on October 25th, 2014 No Comments
The five most-read stories this week on Scope were:
“Stop skipping dessert:” A Stanford neurosurgeon and cancer patient discusses facing terminal illness: Paul Kalanithi, MD, a chief resident in neurological surgery at Stanford, was diagnosed at age 36 with stage IV lung cancer. In this Q&A, he talks about his experiences and about the importance of end-of-life decisions.
Why “looking dumb” in medical school isn’t such a bad thing: In the latest installment of SMS Unplugged, first-year medical student Nathaniel Fleming describes how asking questions is an important part of early medical training.
“Every life is touched by suicide:” Stanford psychiatrist on the importance of prevention: Laura Roberts, MD, chair of Stanford’s Department of Psychiatry and Behavioral Sciences, had the opportunity as editor-in-chief of the journal Academic Psychiatry to focus attention on suicide prevention. She talks about the special issue and about suicide prevention in this Q&A.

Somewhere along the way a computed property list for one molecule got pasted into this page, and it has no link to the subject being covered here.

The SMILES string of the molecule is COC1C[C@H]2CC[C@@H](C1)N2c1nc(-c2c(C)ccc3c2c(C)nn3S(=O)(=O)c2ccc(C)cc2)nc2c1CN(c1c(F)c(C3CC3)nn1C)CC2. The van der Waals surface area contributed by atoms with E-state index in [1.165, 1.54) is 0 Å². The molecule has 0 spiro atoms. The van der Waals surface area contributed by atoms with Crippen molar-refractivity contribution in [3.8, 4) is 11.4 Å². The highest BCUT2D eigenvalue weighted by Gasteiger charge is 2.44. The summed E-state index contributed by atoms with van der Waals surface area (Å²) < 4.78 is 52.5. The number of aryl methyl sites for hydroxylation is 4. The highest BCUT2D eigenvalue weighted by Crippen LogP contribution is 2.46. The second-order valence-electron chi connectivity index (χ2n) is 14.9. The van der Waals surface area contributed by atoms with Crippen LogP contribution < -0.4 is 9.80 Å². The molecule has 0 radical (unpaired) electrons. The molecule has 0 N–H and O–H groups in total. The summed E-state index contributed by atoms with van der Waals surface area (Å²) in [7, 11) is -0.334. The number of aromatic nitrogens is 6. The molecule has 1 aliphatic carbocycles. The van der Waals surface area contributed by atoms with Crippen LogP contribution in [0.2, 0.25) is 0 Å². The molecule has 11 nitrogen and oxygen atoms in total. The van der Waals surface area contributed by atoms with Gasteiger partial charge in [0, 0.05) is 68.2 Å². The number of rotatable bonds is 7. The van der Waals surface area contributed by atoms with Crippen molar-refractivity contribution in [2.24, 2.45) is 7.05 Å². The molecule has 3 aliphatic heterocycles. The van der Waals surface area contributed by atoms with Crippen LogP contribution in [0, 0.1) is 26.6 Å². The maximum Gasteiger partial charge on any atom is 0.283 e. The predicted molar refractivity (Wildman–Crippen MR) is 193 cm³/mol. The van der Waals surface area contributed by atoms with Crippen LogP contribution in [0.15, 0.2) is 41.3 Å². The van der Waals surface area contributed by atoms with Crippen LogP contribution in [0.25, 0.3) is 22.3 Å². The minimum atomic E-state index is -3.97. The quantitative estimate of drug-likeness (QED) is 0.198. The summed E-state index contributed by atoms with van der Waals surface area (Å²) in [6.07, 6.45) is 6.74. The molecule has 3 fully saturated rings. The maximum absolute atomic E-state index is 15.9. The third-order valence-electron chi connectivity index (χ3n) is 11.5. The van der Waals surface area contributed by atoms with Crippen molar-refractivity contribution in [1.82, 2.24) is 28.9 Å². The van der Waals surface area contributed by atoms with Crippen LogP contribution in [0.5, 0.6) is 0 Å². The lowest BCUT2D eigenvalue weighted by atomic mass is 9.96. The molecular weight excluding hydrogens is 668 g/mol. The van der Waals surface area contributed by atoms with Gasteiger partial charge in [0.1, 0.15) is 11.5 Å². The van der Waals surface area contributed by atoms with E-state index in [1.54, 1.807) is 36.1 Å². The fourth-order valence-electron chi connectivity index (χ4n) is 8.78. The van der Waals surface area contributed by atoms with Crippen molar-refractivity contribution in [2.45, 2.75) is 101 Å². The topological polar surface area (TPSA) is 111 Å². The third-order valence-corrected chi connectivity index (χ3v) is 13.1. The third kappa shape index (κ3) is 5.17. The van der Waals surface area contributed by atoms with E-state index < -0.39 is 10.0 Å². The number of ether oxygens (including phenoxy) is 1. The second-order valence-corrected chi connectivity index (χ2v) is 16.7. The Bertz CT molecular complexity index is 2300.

Unbroken: A chronic fatigue patient’s long road to recovery: A video and Stanford Medicine magazine story talk about research being done at Stanford on chronic fatigue syndrome and tell the story of CFS patient “Erin.”
Screening could slash number of breast cancer cases: Research published this week in Cancer Epidemiology, Biomarkers & Prevention by Stanford researchers offers intriguing evidence that genetic screening at birth could help prevent breast cancer.
And still going strong – the most popular post from the past:
What are the consequences of sleep deprivation?: Brandon Peters, MD, an adjunct clinical faculty member at the Stanford Center for Sleep Sciences and Medicine, explains how lack of sleep can negatively affect a person’s well-being in this Huffington Post piece.